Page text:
He'll be using his own private Boeing 757. The latest news is that it's being refitted to be put back into regular use. It had been placed in storage in 2019.

227:

"Someone, maybe here, made an impassioned plea to replace recipe volume measurements (Tbsp, cup, cc) with weight(*) ones. I sympathize. Good kitchen scales are cheap these days. For liquids that are about as dense as water you can wing 1 gm = 1 cc, but not flour or even butter."

In the USA bulk butter is sold in 1-lb boxes.
In each box there are four 1/4 lb sticks, wrapped in wax paper. On the paper there are marks by the Tbsp for cutting the right amount.

228:

"Oh, another thing I forgot in the original post: GDPR disappears on January 1st, leaving us exposed to foreign personal data mining and in the hands of a government that has already gutted the data protection registrar and is happy to sell us down the river to Palantir."

You will like being a colony of the USA; just look at how well the US government handling a monster hurricane hitting Puerto Rico.

229:

In Saskatchewan towns are separated by long stretches of prairie.

Some friends talk about visiting her parents in Montana for the holidays. Christmas and/or Thanksgiving. First thing after landing and renting a car they go to local thrift shops and buy appropriate cold weather gear. The call ahead to let them know they are on the way. So that if they don't show up in 5 hours a search can be started. No cell service after an hour. Maybe less.

Similar on the return. If they don't check in after 5 hours a search can be started. And they then stop by the thrift store and donate back all the gear then head to the airport.

230:

mdlve @ 214:

I really don't understand why some use cups for butter, way too awkward! BTW, NZ blocks of butter have 50g increments marked on the wrapping.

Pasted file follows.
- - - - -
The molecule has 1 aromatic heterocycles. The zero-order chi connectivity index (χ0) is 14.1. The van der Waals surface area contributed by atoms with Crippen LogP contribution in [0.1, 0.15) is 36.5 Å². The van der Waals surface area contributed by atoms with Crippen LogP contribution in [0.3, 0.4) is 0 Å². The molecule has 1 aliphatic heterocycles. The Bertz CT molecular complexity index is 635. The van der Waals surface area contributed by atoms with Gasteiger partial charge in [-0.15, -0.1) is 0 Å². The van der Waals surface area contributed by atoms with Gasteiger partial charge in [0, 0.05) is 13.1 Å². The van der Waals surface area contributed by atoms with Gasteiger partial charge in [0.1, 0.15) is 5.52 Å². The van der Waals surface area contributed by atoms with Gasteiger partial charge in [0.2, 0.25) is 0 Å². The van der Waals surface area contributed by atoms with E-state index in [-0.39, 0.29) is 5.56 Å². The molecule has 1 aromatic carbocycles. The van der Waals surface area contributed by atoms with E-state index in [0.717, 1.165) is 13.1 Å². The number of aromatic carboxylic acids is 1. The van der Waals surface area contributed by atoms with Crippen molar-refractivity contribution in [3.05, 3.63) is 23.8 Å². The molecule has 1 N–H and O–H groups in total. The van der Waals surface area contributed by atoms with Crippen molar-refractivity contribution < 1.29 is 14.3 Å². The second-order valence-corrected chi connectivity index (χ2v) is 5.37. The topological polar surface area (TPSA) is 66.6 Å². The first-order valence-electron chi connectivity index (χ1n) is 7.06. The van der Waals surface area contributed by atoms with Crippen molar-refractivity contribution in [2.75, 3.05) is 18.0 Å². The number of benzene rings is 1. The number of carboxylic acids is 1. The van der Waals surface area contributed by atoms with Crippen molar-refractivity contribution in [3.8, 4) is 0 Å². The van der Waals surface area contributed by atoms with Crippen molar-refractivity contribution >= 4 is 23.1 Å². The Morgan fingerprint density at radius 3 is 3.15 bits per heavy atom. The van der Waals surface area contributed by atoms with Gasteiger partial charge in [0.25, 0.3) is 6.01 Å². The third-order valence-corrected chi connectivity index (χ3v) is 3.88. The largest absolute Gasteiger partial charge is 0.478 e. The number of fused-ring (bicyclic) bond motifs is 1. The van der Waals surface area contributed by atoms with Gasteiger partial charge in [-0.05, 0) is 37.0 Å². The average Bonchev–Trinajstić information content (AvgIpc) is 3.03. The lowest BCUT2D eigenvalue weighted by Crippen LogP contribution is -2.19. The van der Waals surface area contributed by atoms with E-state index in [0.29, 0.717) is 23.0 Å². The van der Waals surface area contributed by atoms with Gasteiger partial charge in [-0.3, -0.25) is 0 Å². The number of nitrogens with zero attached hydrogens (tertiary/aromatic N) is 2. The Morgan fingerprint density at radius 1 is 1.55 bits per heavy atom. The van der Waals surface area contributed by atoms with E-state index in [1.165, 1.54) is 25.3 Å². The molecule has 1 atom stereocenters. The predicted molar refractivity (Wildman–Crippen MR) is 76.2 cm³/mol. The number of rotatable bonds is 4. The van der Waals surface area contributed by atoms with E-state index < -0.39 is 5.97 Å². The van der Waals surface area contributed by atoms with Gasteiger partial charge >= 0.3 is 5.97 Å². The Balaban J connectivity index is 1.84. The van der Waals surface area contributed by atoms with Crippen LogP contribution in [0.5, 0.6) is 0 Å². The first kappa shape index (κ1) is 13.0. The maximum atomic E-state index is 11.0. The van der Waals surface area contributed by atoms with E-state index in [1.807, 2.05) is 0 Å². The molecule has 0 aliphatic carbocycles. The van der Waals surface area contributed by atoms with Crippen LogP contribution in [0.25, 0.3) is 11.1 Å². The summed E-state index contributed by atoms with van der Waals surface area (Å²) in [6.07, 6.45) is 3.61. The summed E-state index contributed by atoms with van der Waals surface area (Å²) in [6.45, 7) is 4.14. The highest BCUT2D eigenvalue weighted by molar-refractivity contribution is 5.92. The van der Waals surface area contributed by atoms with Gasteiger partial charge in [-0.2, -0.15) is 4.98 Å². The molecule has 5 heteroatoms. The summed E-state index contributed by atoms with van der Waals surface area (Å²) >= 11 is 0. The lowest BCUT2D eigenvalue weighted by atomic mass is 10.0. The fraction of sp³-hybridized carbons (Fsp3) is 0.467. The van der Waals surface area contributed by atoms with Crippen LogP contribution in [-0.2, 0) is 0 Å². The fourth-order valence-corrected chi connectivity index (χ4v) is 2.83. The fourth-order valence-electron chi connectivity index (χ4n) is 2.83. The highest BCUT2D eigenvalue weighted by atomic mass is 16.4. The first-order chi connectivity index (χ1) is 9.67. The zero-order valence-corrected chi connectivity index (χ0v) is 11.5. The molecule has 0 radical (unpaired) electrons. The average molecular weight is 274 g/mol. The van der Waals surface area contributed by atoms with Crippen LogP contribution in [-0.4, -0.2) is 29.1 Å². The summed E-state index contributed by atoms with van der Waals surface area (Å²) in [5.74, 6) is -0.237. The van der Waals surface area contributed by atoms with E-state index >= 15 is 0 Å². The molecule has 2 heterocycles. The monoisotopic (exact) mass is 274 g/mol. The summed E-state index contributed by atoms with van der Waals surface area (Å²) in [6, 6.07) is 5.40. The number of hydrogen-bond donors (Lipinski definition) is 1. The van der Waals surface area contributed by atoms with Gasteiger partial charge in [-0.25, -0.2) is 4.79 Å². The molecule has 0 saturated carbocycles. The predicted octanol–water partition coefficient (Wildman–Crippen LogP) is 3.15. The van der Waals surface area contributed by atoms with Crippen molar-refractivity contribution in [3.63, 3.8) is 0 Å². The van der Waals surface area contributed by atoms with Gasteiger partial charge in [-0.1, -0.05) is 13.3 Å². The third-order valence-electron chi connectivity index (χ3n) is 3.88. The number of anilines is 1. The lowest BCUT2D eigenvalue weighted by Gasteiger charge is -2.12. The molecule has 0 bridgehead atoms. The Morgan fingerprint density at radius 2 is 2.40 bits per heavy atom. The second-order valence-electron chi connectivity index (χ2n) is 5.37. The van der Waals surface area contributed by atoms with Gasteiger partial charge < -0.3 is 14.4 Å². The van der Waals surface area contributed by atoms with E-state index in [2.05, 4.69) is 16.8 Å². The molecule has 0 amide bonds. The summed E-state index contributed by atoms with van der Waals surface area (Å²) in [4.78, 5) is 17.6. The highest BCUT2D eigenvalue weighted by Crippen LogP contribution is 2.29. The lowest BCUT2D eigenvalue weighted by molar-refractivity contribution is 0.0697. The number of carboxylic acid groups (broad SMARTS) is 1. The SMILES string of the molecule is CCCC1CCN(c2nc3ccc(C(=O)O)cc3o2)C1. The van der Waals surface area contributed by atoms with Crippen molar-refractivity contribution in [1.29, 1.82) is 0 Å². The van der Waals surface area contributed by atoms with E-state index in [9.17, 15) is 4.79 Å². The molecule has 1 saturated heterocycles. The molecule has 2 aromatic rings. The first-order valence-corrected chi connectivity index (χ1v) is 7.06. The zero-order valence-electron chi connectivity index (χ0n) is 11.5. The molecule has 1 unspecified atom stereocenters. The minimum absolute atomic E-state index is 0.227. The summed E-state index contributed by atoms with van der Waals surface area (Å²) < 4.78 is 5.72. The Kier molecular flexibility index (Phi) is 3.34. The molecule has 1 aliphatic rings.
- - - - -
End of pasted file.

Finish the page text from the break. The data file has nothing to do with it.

Because it's simple, at least in North America.

Butter is sold in 1 lb blocks (454g in Canada), and that conveniently is 2 cups.

And as an equivalent to your markings, butter here has the markings for 1 cup, 1/2 cup/ 1/4 cup on the wrapper.

I just went and looked in the refrigerator. Around here butter is packaged as "Four 4 Oz Sticks" and the label on the box reads "1 pound (16 oz) 453g". Each stick comes with 8x1 Tbsp increments marked on the wrapper, along with 2 x 1/4 cup increments (labeled "4 Tablespoons = 1/4 Cup"), a 1/3 cup increment and the notation "8 Tbsp=1/4LB=1/2Cup".

So if you can't figure it out, maybe you should let someone else do the cooking.

231:

PS: @ 214 - Not YOU specifically, but "you" everybody else who is not me.

232:

David L @ 221:

Lumber is sold by the foot, drywall is sold in 4'x8' sheets, wire and other such materials are sold by the foot.

The elephant sized construction market south of you kind of swamps your local market. My son-in-law worked in a dry wall plant for 5 years. I suspect they would charge more than a few pennies to make it in other than 4 foot wide sizes. Especially as it was made on a continuous process line that I think was around 500' long.